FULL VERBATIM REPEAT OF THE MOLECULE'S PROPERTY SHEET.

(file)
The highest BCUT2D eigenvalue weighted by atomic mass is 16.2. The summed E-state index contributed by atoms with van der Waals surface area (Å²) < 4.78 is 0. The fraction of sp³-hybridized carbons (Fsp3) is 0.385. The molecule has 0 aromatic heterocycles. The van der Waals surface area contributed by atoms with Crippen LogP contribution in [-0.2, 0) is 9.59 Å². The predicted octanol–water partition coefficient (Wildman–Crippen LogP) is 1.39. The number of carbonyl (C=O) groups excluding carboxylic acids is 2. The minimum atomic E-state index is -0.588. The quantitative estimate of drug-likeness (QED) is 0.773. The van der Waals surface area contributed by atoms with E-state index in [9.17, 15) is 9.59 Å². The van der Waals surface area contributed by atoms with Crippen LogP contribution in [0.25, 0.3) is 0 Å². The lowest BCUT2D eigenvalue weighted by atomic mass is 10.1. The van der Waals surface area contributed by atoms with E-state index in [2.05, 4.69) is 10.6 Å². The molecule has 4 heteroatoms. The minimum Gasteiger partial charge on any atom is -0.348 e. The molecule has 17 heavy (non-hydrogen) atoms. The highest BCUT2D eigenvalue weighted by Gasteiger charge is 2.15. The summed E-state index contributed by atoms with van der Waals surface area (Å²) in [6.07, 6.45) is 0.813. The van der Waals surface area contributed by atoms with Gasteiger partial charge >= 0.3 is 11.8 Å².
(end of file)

The highest BCUT2D eigenvalue weighted by atomic mass is 16.2. The summed E-state index contributed by atoms with van der Waals surface area (Å²) < 4.78 is 0. The fraction of sp³-hybridized carbons (Fsp3) is 0.385. The molecule has 0 aromatic heterocycles. The van der Waals surface area contributed by atoms with Crippen LogP contribution in [-0.2, 0) is 9.59 Å². The predicted octanol–water partition coefficient (Wildman–Crippen LogP) is 1.39. The number of carbonyl (C=O) groups excluding carboxylic acids is 2. The minimum atomic E-state index is -0.588. The quantitative estimate of drug-likeness (QED) is 0.773. The van der Waals surface area contributed by atoms with E-state index in [9.17, 15) is 9.59 Å². The van der Waals surface area contributed by atoms with Crippen LogP contribution in [0.25, 0.3) is 0 Å². The lowest BCUT2D eigenvalue weighted by atomic mass is 10.1. The van der Waals surface area contributed by atoms with E-state index in [2.05, 4.69) is 10.6 Å². The molecule has 4 heteroatoms. The minimum Gasteiger partial charge on any atom is -0.348 e. The molecule has 17 heavy (non-hydrogen) atoms. The highest BCUT2D eigenvalue weighted by Gasteiger charge is 2.15. The summed E-state index contributed by atoms with van der Waals surface area (Å²) in [6.07, 6.45) is 0.813. The van der Waals surface area contributed by atoms with Gasteiger partial charge >= 0.3 is 11.8 Å².